Standard walkers are the most basic type. They have four legs with rubber-tipped feet for stability. This type of walker requires you to lift it and place it forward with each step, providing significant support and balance. Standard walkers offer a high level of stability and support but require decent arm strength to lift and move.

Two-wheeled walkers, as the name suggests, have two wheels on the front legs. The wheels allow for smoother movement without the need to lift the walker completely. It’s a great option for those who need a balance of stability and ease of movement. While two-wheeled walkers move more easily, this type of walker offers slightly less stability than the standard type.

Rollators, or four-wheeled walkers, are equipped with a seat, backrest, and sometimes even a basket. They are ideal for those who need to take frequent breaks or carry items around. Since rollators don’t require lifting, they can be easier to maneuver, especially outdoors or over longer distances. However, they provide less stability than standard or two-wheeled walkers.

Hemi walkers are designed for people who have strength and balance issues on one side of the body. They have a wider base for increased stability and can be used with one hand. Hemi walkers are often used by people recovering from strokes or surgery.

Finding the Right Walker

Choosing the right walker involves more than picking the one you like the look of. There are a few key factors to consider ensuring you’re getting a walker that’s right for you.

Firstly, consider your physical condition. What kind of support do you need? If you need considerable support and balance, a standard walker may be best. If you need less support and want smoother movement, a two-wheeled walker or rollator might be more suitable.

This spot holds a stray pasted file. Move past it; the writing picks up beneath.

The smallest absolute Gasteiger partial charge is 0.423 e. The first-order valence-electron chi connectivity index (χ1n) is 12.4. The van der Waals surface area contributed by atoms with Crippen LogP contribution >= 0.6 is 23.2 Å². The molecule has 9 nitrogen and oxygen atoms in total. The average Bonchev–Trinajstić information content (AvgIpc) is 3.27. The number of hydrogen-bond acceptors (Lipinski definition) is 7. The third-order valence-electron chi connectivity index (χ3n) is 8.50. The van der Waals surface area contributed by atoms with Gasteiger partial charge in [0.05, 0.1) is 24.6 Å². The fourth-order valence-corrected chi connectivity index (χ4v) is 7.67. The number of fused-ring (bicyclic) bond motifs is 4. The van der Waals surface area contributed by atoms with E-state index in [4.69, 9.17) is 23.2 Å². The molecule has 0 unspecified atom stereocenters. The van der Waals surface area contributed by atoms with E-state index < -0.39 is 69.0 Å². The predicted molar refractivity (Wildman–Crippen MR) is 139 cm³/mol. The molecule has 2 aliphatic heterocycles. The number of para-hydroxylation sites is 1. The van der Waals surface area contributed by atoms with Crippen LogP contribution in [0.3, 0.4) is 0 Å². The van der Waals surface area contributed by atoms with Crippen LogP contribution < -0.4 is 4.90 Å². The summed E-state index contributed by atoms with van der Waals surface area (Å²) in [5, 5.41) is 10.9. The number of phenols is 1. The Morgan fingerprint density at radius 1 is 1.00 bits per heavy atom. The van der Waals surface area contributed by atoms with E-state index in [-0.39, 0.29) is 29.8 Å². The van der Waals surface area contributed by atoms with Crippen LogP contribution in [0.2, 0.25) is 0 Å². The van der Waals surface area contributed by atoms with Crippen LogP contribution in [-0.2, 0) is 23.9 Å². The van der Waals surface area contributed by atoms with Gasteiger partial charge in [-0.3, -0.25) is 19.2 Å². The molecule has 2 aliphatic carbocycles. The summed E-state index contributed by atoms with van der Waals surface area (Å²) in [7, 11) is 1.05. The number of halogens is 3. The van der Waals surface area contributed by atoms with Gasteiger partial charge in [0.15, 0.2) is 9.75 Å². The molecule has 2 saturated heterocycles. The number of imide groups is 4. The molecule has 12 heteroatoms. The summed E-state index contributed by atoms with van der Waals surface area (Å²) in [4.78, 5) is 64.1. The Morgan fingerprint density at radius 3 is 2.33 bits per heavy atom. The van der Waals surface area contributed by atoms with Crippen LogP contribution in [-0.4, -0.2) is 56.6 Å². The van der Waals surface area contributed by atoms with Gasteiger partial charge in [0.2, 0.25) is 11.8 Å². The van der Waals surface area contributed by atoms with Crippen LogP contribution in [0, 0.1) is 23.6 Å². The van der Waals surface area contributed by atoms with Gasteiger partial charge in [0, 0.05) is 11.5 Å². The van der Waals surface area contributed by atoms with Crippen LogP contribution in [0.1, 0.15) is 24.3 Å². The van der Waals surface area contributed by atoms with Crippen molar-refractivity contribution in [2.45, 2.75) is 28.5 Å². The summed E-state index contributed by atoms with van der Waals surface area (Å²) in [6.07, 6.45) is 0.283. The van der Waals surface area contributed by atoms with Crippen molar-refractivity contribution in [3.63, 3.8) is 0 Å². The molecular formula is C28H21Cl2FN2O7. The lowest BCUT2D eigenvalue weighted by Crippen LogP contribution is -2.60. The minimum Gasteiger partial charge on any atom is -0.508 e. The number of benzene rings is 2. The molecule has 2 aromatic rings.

Next, consider where you’ll be using the walker. If you’ll be using it mainly indoors, a smaller walker might be more manageable. But if you plan on using it outdoors, consider a walker with larger wheels to navigate uneven surfaces better.

Lastly, consider comfort and convenience features. These might include padded hand grips, adjustable heights, and additional features like seats and baskets on rollators.


As you’ve learned, Medicare does cover the cost of a walker if it’s deemed medically necessary by a doctor. With your Part B coverage, you’re eligible for durable medical equipment, which includes mobility aids like walkers. There are a few stipulations to consider, such as purchasing from a Medicare-approved supplier and paying the 20% of the Medicare-approved amount. It’s important for you to understand the ins and outs of your coverage to fully maximize the benefits you receive.

Don’t shy away from discussing your needs with your healthcare provider. If you think a walker could improve your quality of life, initiate a conversation. Your doctor can assess your situation, and if they agree with your assessment, they’ll gladly write you a prescription for a walker. This prescription is your gateway to getting this essential tool covered under your Medicare plan, while saving you money.

Understanding Medicare coverage for durable medical equipment such as walkers might seem complex. At Senior Healthcare Solutions, we’re committed to simplifying the process for you. For fast and friendly support, give us a call at 866-MEDIGAP (866-633-4427). We’re here for all your Medicare needs and want to ensure you have the best coverage possible, so you can access the mobility aids you need without any unnecessary stress or confusion.

Meet Melissa MacCalla

Medicare is not simple and can be hard, frustrating, and downright confusing for most. I love when I get someone on the phone and I am given the opportunity to explain the difference in plans to them and have Medicare make sense. I enjoy talking to clients year after year, hearing about their families growing or them asking about mine.


Oh my gosh!! I was so confused about the Medicare Supplement process. I am turning 65 soon and am retired and have always had insurance thru my former employer. I didn’t know a thing about going on Medicare and was struggling to sort it all out.

A friend of mine recommended contacting Senior HealthCare Solutions, so I did. Melissa was FANTASTIC!! She was professional, responsive, caring and friendly. She explained the steps I needed to take, gathered my information, helped me choose good plans for MY specific needs and took care of my applications over the phone. 1-2-3, eesy-peesy and I was done!! And it didn’t cost me a DIME!!! WOW!!! I HIGHLY recommend Senior Healthcare Solutions for anyone who’s overwhelmed with making the right choices with Medicare Supplemental Insurance and Rx coverage. It’ll take a load off your mind!

Janice W.